Labor, lawsuits and murder
Colombia is the most dangerous place in the world to be a union organizer. In the last 17 years, more than 2,700 teachers, farmworkers, coal miners and other laborers have paid with their lives for seeking rights that Americans have long taken for granted, such as safe working conditions. During that same period, there were more than 4,000 reported death threats against labor leaders, 350 disappearances and kidnappings, and 75 cases of torture.
Under international pressure, President Alvaro Uribe has made strides in addressing the problem. In 2007, the office of the attorney general created a special unit to focus on anti-union crimes, and it is working its way through the backlog of thousands of unsolved cases. More progress has been made in the last two years than in the previous 10, which is encouraging. It is troubling, however, that when a defendant is convicted, it is generally a hit man or low-level thug and almost never the mastermind or shot-caller who ordered a labor leader’s murder.
That’s why it is significant that a judge in Colombia has asked the attorney general to launch a criminal investigation of top executives at Alabama-based Drummond Co., a multinational coal company. At issue is whether Drummond executives collaborated with the United Self-Defense Forces of Colombia (AUC in Spanish), a U.S.-designated terrorist organization, to murder union leaders organizing the Drummond coal mine in La Loma in 2001. Relatives of three slain men, Valmore Locarno, Victor Orcasita and Gustavo Soler, sued Drummond in Birmingham and lost -- proof, the company says, of its innocence. But new evidence has emerged: In sworn affidavits, ex-paramilitary soldiers are naming top Drummond executives as having requisitioned and paid for two of the murders. The company says those allegations are false.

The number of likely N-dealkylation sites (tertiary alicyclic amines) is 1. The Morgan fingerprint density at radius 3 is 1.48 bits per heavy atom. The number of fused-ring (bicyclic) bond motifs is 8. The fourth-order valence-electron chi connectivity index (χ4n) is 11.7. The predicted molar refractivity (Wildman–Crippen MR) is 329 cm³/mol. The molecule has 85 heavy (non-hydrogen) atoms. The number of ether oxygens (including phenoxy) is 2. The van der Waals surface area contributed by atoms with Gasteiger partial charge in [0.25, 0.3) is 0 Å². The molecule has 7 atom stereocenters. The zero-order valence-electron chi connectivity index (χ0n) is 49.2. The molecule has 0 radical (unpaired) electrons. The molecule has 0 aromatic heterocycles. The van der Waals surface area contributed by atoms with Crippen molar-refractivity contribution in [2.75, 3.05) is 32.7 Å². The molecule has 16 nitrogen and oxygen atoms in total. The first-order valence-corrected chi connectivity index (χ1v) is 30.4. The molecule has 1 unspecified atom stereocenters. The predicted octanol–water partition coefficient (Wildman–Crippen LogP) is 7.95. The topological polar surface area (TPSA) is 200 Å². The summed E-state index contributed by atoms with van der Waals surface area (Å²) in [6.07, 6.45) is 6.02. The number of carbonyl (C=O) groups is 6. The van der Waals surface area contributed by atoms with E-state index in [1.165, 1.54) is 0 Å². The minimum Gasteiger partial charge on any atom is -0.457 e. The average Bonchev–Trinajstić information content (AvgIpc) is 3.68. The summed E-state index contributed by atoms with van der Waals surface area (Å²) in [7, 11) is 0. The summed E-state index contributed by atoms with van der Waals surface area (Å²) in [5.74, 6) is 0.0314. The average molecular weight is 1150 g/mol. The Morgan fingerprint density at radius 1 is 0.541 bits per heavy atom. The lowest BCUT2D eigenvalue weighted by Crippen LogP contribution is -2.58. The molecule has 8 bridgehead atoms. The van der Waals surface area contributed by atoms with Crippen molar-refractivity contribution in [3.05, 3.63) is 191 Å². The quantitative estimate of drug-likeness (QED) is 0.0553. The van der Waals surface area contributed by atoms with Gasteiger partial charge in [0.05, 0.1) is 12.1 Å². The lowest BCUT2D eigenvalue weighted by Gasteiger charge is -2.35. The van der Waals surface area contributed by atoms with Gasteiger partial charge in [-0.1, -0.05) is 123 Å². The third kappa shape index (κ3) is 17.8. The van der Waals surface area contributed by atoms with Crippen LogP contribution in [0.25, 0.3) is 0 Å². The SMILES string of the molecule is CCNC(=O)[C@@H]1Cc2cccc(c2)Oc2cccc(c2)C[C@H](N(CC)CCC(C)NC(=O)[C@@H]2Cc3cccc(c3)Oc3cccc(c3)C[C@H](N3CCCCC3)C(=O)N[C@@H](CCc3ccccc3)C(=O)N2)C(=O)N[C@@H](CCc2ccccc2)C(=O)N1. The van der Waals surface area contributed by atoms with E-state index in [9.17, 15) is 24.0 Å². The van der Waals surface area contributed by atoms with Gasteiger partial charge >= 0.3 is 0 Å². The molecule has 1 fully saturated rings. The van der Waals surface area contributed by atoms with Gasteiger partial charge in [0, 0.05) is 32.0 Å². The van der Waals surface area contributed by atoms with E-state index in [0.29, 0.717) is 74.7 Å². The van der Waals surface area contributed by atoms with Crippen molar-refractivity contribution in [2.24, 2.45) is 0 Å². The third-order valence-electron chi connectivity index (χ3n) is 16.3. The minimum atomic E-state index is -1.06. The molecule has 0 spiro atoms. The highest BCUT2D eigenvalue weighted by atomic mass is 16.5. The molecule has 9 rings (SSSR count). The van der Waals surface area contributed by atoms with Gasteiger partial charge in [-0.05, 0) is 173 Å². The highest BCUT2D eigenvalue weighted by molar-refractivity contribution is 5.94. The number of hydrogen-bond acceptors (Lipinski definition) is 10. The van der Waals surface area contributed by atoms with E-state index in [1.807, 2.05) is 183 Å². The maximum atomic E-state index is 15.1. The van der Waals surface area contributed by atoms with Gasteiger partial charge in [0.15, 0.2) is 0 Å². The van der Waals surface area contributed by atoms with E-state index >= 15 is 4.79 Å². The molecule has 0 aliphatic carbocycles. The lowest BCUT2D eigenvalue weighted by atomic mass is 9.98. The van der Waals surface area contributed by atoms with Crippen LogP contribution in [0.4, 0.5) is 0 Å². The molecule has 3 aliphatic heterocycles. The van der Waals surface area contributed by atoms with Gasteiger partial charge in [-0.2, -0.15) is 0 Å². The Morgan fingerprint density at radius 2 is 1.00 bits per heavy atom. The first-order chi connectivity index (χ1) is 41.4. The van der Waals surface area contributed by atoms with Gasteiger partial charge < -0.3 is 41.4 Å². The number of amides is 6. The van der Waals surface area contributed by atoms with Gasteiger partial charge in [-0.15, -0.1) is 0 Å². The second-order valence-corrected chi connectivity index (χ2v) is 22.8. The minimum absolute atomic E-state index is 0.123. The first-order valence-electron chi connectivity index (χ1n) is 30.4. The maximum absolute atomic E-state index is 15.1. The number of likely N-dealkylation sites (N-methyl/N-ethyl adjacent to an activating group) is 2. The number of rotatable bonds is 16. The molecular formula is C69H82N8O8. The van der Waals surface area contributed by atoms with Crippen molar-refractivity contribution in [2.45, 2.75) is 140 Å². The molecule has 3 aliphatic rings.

On the basis of the new information, another wrongful-death suit was brought against the company in May in Birmingham. But a civil action in the United States is no substitute for a criminal investigation in Colombia. The perilous environment for workers there exists not only because of the violence they face but the historical impunity of their attackers.
U.S. and European labor leaders are watching this case closely and pointing to it as an example of why they object to the United States’ proposed free-trade agreement with Colombia: If Colombian workers can’t freely unionize, there’s no level playing field between the countries. We continue to support ratification of the agreement. But we see this as an opportunity for Colombia to demonstrate that its judicial system can investigate low-level wiseguys and a giant multinational as well.
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